It is, in fact, April. No foolin’. I am excited that it’s spring but, as usual, I’m ill prepared. Even though we had a mild winter here in terms of temperatures and snowfall, it was still winter. And I was still surprised by the sudden acceleration of the hours of daylight around the spring equinox. Winter winter winter winter winter, then, ta da, spring!
The other day I read on a blog post from one of the Vävstuga students that they had planted flax as part of the Väv Immersion class (tip: hit the back button to get back to my post from these links). What? I felt a sudden panic. I am not ready to plant.
I have been slowly chipping away at removing the seeds from the fiber flax varieties I grew last summer. We have had plenty of warm, dry weather over the past couple months. For example, on the last Sunday of February I gave my FIBERuary presentation at Sheep and Shawl. It was about 60 degrees that afternoon, and we set up the brake, scutching board, and hetchels outside for people to try their hand at. Fun! Warm! Dry!
On Friday afternoon it was a balmy and sunny 70 degrees. However, it seems that whenever I have free time to deal with my flax seeds, it’s raining, cold, or dark. Lo and behold, on Saturday it was raining, but I hunkered down indoors to work on flax. When I’m stuck in the apartment, I try to minimize the mess of dealing with flax straw. By “mess” I mean dried soil that stuck to the roots, teensy shriveled little fibers that fall off the roots (well, they’re small root hairs, I guess), dried leaves and flowers, and dried seed bolls that fall off and get into the carpet and everywhere. Here is a photo of what I’m talking about:
It’s very pretty, actually, but very messy. In fact, it was evocative of summer and handling the plants was very pleasant. There were lots of little dried flowers that looked very sweet. This type is a white-blooming variety, and the teeny dried blossoms had an antique quality sort of like baby’s breath:
Here are some dried flower buds still on the plants:
To store the bundles of flax over the winter, I wrapped them up inside the row-cover that I used to make the isolation tents. I keep the bundles nestled in those while I pull off the seed bolls.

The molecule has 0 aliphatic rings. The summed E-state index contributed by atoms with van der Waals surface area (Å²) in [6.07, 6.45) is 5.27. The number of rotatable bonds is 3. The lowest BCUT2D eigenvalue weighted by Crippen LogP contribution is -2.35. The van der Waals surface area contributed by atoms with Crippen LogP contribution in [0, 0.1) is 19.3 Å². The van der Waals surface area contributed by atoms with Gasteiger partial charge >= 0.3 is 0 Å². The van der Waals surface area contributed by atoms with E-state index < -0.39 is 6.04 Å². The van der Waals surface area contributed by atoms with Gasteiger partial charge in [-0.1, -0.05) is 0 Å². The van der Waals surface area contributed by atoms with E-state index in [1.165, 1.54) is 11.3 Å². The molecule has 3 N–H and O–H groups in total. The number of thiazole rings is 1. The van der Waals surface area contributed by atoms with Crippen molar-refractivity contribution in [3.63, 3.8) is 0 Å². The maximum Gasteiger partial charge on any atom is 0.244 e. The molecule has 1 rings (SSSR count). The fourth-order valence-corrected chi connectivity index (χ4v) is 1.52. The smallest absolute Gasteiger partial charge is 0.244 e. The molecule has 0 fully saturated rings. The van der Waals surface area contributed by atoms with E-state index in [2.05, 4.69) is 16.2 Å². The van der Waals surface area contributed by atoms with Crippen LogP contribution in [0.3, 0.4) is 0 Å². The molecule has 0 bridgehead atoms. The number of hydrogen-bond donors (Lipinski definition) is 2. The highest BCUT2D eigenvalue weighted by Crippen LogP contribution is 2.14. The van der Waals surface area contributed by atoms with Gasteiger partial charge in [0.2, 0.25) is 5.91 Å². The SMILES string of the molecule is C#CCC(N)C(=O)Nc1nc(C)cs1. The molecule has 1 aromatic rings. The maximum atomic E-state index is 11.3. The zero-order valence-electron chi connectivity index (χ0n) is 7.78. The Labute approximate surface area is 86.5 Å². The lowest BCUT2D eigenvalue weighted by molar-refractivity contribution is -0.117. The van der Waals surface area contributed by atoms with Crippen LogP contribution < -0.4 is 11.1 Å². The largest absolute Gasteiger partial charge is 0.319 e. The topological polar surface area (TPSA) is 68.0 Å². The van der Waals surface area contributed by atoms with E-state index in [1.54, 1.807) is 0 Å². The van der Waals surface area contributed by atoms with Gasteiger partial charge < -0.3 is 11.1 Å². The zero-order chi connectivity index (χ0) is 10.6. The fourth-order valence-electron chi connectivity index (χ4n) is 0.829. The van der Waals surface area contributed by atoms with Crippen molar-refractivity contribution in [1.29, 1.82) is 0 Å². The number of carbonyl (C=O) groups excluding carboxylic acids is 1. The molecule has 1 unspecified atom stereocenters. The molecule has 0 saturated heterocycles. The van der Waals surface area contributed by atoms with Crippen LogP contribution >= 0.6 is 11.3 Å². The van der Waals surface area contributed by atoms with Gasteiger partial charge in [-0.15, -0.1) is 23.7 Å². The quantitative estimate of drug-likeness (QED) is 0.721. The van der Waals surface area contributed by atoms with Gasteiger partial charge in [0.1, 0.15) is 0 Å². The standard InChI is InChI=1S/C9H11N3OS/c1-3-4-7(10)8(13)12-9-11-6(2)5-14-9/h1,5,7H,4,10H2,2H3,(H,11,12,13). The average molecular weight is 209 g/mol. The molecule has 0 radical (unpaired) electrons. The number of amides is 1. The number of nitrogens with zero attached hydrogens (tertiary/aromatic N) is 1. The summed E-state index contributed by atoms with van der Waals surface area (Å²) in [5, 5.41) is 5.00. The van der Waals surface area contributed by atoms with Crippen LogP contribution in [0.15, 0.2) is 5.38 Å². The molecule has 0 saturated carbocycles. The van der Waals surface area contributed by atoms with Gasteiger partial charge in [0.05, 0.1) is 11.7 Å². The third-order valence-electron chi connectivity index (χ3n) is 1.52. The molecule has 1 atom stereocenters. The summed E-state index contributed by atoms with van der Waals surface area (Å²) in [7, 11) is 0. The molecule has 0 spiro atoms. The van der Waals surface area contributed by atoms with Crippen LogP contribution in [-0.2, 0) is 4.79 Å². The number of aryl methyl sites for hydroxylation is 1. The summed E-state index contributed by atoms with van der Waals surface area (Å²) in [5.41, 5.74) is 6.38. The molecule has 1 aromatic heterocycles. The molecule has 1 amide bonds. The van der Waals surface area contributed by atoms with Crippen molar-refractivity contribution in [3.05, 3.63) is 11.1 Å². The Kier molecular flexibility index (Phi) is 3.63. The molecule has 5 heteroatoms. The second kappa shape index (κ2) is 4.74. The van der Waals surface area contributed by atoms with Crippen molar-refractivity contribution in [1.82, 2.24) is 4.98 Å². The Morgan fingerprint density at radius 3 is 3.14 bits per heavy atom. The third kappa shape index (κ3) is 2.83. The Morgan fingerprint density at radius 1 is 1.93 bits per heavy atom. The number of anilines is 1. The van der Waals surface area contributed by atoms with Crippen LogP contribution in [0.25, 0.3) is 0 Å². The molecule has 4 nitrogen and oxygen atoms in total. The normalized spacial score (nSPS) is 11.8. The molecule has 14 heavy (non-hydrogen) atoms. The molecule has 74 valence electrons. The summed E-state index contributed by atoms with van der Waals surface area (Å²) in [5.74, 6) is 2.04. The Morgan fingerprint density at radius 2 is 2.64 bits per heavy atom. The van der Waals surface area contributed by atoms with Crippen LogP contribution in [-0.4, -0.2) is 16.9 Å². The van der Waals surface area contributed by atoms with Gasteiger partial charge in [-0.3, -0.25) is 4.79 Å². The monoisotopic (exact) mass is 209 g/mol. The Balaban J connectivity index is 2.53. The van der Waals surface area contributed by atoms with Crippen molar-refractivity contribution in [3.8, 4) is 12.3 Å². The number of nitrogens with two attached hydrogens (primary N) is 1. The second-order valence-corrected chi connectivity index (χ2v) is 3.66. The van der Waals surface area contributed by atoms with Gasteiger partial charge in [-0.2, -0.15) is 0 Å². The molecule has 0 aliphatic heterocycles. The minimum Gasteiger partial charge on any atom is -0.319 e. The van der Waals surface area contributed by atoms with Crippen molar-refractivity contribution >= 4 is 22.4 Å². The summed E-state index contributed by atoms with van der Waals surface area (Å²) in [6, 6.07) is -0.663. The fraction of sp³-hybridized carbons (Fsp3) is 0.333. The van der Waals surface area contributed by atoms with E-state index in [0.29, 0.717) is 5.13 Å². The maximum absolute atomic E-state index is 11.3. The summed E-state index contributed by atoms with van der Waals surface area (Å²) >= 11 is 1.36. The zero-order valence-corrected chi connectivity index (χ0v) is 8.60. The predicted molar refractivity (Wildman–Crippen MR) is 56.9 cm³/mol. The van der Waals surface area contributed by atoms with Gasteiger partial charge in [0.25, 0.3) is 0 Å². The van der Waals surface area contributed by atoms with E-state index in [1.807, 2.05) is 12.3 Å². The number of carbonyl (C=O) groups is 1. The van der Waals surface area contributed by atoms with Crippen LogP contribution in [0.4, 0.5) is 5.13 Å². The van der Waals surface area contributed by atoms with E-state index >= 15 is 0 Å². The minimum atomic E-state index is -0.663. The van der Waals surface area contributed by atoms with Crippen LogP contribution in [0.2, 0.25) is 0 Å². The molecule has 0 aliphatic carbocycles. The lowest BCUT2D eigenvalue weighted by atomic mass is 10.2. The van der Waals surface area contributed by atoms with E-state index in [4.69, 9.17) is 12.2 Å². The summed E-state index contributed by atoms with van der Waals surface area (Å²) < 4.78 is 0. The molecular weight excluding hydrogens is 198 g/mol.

It has been working pretty well, but pulling off the seed bolls is a very, very slow process. Thus far I have removed the seed bolls from the 3 tallest types from last summer, the ones nicknamed 1602, 5NN and Peynau. Matthew took these photos while I worked on Saturday, so you can see the set-up.
The bundle is resting on a 6 foot table and I have a floor lamp and desk lamp for light.
The tips of the stems are really prickly and sharp. My right index finger is especially scratched up now. You can see the ziplock baggie on my right where I’m putting the bolls.
A much faster way to do it is to crush the bolls with a wine bottle, and then sweep up all the debris:
I was able to use this method this summer to quickly remove a lot of seed that I wasn’t planning to save. I was worried about attracting mice, though, so I got off all the seed before I stored the straw. I will employ this method on the next dry weekend day. Meanwhile, I’m pulling off bolls by hand.
Here’s a close-up of the dried seed bolls on the stalks. They are at different stages of maturity. I’ll have to do some germination tests to see if the color of the boll affects how viable the seed is.
Last, but not least, below you can see a photo of some of that beautiful, messy debris with the precious objects of all this labor hiding within it like jewels. Flax seeds are really shiny. You can see a few glossy brown seeds gleaming here amidst the chaff:
In case you need help seeing them, there are a couple seeds between the dried white flower bud and the tan-colored boll right in the middle of the photo. If you click on the image it should open up a bigger image that might be easier to see.